What is inline liquid-liquid extraction in chemistry?
Liquid-liquid extraction is a purification technique that is used in work-up to separate compounds based on their relative solubilities in two immiscible solvents.
Inline liquid-liquid extraction
Liquid-liquid Extraction is a purification technique that is used in work-up to separate compounds based on their relative solubilities in two immiscible solvents.
In flow chemistry, work-up and subsequent separation of an organic and aqueous phase can be conducted by flowing the input stream across a hydrophobic membrane.
The principles of liquid-liquid extraction in flow are based on the immiscibility of the organic and aqueous phases along with the fluid pressure. Both the overall system pressure and the cross membrane pressure (CMP) present in the separator section of the apparatus.
In flow, the liquid-liquid extraction apparatus allows the setting of both the system pressure and CMP. The apparatus consists of a separator which contains a hydrophobic PTFE membrane sandwiched between two halves of a separator chip.
The combined organic and aqueous phases flow into the separator chip, where the CMP forces the organic phase through the hydrophobic membrane, and if required, to collection. The aqueous phase does not pass through the hydrophobic membrane and can also either be collected or discarded to waste.
A benefit of the ability to integrate the aqueous workup immediately after synthesis is the reduction of impurities that have occurred due to product degradation.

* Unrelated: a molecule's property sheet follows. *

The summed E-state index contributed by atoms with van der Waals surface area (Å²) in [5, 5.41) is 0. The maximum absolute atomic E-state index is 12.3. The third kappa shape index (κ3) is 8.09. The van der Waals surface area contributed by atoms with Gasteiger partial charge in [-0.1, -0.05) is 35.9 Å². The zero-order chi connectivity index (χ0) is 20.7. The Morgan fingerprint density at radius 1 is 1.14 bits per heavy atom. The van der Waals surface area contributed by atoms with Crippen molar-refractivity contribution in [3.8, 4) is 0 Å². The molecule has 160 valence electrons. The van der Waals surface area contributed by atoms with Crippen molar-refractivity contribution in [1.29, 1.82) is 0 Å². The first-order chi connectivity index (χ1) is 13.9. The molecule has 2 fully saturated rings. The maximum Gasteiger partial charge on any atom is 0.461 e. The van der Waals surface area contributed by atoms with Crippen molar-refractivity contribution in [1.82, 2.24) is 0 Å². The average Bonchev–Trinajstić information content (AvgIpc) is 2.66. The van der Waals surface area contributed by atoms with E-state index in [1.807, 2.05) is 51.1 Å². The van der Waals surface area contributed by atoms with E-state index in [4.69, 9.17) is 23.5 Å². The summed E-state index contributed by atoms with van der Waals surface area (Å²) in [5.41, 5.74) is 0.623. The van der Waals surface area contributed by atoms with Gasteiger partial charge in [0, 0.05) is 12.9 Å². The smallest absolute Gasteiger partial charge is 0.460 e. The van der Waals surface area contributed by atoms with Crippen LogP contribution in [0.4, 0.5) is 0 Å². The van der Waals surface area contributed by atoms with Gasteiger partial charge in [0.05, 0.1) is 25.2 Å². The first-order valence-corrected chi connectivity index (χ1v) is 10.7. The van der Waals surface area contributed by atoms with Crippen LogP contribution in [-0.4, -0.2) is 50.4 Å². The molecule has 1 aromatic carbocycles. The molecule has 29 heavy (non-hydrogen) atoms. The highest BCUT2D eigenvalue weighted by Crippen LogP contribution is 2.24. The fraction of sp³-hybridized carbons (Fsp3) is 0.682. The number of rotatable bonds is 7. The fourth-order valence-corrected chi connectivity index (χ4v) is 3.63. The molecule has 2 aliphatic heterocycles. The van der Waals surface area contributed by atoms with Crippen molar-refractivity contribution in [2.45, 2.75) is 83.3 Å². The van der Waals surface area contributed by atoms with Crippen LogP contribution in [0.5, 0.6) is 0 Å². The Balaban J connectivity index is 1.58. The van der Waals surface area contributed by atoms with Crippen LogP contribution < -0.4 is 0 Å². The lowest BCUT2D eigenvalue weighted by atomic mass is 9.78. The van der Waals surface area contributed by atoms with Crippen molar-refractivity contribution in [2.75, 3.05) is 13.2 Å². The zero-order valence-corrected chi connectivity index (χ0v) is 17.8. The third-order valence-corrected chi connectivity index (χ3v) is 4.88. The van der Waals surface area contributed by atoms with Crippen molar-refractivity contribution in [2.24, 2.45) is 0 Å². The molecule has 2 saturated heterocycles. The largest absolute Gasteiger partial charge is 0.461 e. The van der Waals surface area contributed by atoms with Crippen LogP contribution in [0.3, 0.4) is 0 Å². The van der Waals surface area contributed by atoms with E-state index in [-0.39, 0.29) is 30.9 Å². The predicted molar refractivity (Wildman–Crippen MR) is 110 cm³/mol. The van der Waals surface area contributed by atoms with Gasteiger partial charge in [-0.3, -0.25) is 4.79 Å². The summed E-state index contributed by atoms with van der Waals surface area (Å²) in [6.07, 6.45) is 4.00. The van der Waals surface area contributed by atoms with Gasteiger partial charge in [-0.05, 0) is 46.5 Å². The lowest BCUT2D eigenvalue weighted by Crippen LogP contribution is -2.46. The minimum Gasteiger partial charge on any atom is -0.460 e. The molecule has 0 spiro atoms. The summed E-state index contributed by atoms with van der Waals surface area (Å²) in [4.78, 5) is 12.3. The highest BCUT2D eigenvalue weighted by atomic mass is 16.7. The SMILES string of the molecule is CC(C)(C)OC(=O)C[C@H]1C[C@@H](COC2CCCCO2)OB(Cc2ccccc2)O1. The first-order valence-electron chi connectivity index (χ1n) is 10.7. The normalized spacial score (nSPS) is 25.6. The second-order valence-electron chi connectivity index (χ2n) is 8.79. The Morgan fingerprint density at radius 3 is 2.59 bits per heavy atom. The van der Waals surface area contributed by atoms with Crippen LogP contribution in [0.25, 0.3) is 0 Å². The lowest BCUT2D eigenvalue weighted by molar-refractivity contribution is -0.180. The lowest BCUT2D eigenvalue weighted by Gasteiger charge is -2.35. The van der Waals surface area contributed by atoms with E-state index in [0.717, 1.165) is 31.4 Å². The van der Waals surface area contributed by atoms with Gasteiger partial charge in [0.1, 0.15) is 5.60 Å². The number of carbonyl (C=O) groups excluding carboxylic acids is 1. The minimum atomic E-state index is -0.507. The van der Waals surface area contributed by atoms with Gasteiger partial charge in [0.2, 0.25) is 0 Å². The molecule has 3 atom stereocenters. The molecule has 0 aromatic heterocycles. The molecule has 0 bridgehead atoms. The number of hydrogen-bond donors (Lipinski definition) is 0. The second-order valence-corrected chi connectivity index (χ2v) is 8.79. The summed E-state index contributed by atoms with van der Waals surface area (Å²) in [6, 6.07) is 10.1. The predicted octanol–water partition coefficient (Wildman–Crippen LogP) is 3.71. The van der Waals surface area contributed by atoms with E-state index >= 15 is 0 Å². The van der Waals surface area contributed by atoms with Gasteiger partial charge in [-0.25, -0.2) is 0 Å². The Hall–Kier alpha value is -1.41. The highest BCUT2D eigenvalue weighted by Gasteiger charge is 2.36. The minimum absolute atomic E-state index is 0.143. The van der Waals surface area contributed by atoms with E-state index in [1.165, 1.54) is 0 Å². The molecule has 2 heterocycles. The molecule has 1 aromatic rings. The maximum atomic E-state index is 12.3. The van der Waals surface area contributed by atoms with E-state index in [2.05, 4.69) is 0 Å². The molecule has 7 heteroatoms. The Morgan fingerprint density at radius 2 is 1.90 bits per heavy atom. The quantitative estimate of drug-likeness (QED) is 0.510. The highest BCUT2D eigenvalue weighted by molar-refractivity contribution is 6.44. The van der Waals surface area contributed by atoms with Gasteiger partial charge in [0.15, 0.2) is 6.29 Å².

Once the phases come into contact, they will form alternate slugs in the contacting pipe and this is called “slug flow”. The internal diameter of the contactor section of the pipe is minimal and at this scale diffusion of molecules into the preferred slug occurs rapidly, speeding up the process of separation. The work-up stage of reactions can occur in-line in seconds as opposed to over several minutes.
Alongside this, liquid-liquid extraction in flow can separate two-phase mixtures that would be extremely difficult by typical techniques e.g. THF and an aqueous phase. As well as reducing the presence of emulsions containing impurities compared to analogous traditional separation techniques.
Once separation is complete both phases are then fed into separate fluid lines which can be fed into collection, waste or go into further reactions downstream depending on the nature of the desired reaction. This is ideal for the preparation of samples before sending directly to analysis, e.g. via a Sampler and Diluter.